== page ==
A Colorado father has pleaded guilty to killing his two young daughters and his pregnant wife in a deal that removes the death penalty as a possible sentence, according to the Weld County District Attorney's Office.
Christopher Watts reached the plea deal Tuesday afternoon, CBS Denver reports. Investigators said Watts in August killed his 34-year-old wife, Shanann, and daughters Bella, 4, and Celeste, 3, before dumping their bodies on property belonging to an oil company where he worked.
The girls' bodies were found in oil barrels and Shanann's body was found in a shallow grave nearby. Shanann Watts was 15 weeks pregnant with a baby boy she planned to name Nico.
The case gained national attention in part due to Christopher Watts' public pleas for his family's return before his arrest.
Watts appeared in court Tuesday and pleaded guilty to all nine counts against him, including five counts of first-degree murder, one count of unlawful termination of a pregnancy, and three counts of tampering with a deceased human body. Watts wept as he entered the pleas, the Denver Channel reported.
The plea deal calls for Watts to be sentenced to three consecutive life sentences for the deaths of Shanann, Celeste and Bella, along with additional time for the unlawful termination of the couple's unborn child, Weld County District Attorney Michael Rourke said at a press conference following the hearing. He said a judge has not formally accepted the guilty pleas or the sentence. Watts is scheduled to be sentenced Nov. 19.
Rourke said he had detailed conversations with Shanann Watts' family after Christopher Watts' attorney approached him about a possible deal. He said the family was strongly against pursuing the death penalty, especially after they discussed the extensive delays in the process in Colorado. Rourke said their wishes were the most compelling factor for him in reaching the plea agreement.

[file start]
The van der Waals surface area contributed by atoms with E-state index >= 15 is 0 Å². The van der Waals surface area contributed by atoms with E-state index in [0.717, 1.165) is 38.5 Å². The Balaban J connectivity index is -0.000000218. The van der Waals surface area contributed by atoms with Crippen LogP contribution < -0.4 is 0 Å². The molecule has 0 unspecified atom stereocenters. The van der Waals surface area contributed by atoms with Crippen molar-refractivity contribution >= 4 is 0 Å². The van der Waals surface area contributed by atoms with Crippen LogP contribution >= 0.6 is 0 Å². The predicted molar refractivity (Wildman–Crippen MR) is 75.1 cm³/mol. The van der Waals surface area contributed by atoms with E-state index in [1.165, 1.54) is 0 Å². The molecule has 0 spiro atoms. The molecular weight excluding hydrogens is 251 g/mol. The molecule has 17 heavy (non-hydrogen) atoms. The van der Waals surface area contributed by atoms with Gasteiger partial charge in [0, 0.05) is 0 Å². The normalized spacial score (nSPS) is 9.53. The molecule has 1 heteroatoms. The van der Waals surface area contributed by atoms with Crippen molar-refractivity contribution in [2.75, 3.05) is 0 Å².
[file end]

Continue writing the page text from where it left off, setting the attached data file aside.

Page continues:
Rourke said Shanann Watts' mother told him, "'He made the choice to take those lives, I do not want to be in the position of making the choice to take his.'"
"That about as firmly as she could have said it to me," Rourke said.
Rourke said he hoped the agreement would bring some measure of closure for the family, who were present during the court hearing and the press conference. But he said: "I know that will never be fully realized, because the tragedy that sits before us today is the loss of four beautiful lives. And no matter what happens today, no matter what happens at a sentencing hearing down the road, we can't get them back."
Rourke said his office discussed whether to require Watts to provide a full and accurate account of what happened during the slayings, but said everyone involved agreed Watts would never offer a truthful statement. Watts has claimed Shanann had killed one daughter and was actively trying to kill the other when he attacked her in an act of passion, CBS Denver reported.
Rourke said "the spotlight he tried to shine on Shanann, falsely, incorrectly and frankly, a flat-out lie, has been corrected" by his guilty pleas. "The spotlight shines directly where it belongs — on him," Rourke said.
Rourke said investigators believe they have a partial motive for the slayings, but said he wouldn't give details until after Watts is sentenced.
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